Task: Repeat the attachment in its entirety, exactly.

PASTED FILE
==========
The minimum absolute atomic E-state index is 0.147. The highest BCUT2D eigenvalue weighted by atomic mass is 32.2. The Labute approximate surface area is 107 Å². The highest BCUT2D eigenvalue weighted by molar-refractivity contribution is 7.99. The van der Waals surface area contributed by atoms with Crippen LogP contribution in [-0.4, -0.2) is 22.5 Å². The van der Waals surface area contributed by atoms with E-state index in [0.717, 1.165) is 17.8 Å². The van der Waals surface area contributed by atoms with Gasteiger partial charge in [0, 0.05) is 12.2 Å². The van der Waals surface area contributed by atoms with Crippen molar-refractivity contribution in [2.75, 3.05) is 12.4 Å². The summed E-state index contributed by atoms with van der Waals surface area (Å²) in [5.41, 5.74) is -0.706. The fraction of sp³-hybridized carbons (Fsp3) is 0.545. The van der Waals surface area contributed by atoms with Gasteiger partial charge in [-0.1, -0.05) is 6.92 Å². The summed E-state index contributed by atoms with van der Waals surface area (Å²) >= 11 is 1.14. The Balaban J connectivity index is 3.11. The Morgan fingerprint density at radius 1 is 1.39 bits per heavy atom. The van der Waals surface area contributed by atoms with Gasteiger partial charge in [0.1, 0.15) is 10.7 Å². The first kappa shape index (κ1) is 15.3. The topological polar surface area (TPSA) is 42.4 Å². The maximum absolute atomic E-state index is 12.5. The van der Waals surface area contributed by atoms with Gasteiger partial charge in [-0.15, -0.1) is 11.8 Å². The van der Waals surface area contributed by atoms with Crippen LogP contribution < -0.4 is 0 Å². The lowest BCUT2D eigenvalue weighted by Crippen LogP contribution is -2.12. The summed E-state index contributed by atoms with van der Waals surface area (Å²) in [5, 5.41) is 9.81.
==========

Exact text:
The minimum absolute atomic E-state index is 0.147. The highest BCUT2D eigenvalue weighted by atomic mass is 32.2. The Labute approximate surface area is 107 Å². The highest BCUT2D eigenvalue weighted by molar-refractivity contribution is 7.99. The van der Waals surface area contributed by atoms with Crippen LogP contribution in [-0.4, -0.2) is 22.5 Å². The van der Waals surface area contributed by atoms with E-state index in [0.717, 1.165) is 17.8 Å². The van der Waals surface area contributed by atoms with Gasteiger partial charge in [0, 0.05) is 12.2 Å². The van der Waals surface area contributed by atoms with Crippen molar-refractivity contribution in [2.75, 3.05) is 12.4 Å². The summed E-state index contributed by atoms with van der Waals surface area (Å²) in [5.41, 5.74) is -0.706. The fraction of sp³-hybridized carbons (Fsp3) is 0.545. The van der Waals surface area contributed by atoms with Gasteiger partial charge in [-0.1, -0.05) is 6.92 Å². The summed E-state index contributed by atoms with van der Waals surface area (Å²) >= 11 is 1.14. The Balaban J connectivity index is 3.11. The Morgan fingerprint density at radius 1 is 1.39 bits per heavy atom. The van der Waals surface area contributed by atoms with Gasteiger partial charge in [0.1, 0.15) is 10.7 Å². The first kappa shape index (κ1) is 15.3. The topological polar surface area (TPSA) is 42.4 Å². The maximum absolute atomic E-state index is 12.5. The van der Waals surface area contributed by atoms with Gasteiger partial charge in [-0.15, -0.1) is 11.8 Å². The van der Waals surface area contributed by atoms with Crippen LogP contribution < -0.4 is 0 Å². The lowest BCUT2D eigenvalue weighted by Crippen LogP contribution is -2.12. The summed E-state index contributed by atoms with van der Waals surface area (Å²) in [5, 5.41) is 9.81.